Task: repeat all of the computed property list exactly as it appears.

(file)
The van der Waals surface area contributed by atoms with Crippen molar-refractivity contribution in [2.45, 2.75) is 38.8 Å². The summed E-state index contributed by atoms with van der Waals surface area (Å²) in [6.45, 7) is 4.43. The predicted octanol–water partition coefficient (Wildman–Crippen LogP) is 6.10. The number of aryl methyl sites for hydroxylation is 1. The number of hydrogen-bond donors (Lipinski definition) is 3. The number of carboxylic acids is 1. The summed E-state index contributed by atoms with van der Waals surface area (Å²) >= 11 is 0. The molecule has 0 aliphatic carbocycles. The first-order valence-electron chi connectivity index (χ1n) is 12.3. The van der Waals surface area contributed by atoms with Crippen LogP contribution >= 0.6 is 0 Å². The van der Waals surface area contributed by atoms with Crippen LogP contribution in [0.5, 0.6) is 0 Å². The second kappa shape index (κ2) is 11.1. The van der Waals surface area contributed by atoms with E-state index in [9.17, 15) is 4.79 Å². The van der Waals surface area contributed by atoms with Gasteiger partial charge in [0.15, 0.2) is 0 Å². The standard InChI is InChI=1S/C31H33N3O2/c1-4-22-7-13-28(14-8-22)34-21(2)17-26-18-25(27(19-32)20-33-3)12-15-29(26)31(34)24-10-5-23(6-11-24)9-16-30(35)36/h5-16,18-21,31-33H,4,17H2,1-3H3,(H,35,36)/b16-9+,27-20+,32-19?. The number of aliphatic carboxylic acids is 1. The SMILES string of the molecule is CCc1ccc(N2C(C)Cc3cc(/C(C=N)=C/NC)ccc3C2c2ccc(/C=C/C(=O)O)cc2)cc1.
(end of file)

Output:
The van der Waals surface area contributed by atoms with Crippen molar-refractivity contribution in [2.45, 2.75) is 38.8 Å². The summed E-state index contributed by atoms with van der Waals surface area (Å²) in [6.45, 7) is 4.43. The predicted octanol–water partition coefficient (Wildman–Crippen LogP) is 6.10. The number of aryl methyl sites for hydroxylation is 1. The number of hydrogen-bond donors (Lipinski definition) is 3. The number of carboxylic acids is 1. The summed E-state index contributed by atoms with van der Waals surface area (Å²) >= 11 is 0. The molecule has 0 aliphatic carbocycles. The first-order valence-electron chi connectivity index (χ1n) is 12.3. The van der Waals surface area contributed by atoms with Crippen LogP contribution >= 0.6 is 0 Å². The van der Waals surface area contributed by atoms with Crippen LogP contribution in [0.5, 0.6) is 0 Å². The second kappa shape index (κ2) is 11.1. The van der Waals surface area contributed by atoms with E-state index in [9.17, 15) is 4.79 Å². The van der Waals surface area contributed by atoms with Gasteiger partial charge in [0.15, 0.2) is 0 Å². The standard InChI is InChI=1S/C31H33N3O2/c1-4-22-7-13-28(14-8-22)34-21(2)17-26-18-25(27(19-32)20-33-3)12-15-29(26)31(34)24-10-5-23(6-11-24)9-16-30(35)36/h5-16,18-21,31-33H,4,17H2,1-3H3,(H,35,36)/b16-9+,27-20+,32-19?. The number of aliphatic carboxylic acids is 1. The SMILES string of the molecule is CCc1ccc(N2C(C)Cc3cc(/C(C=N)=C/NC)ccc3C2c2ccc(/C=C/C(=O)O)cc2)cc1.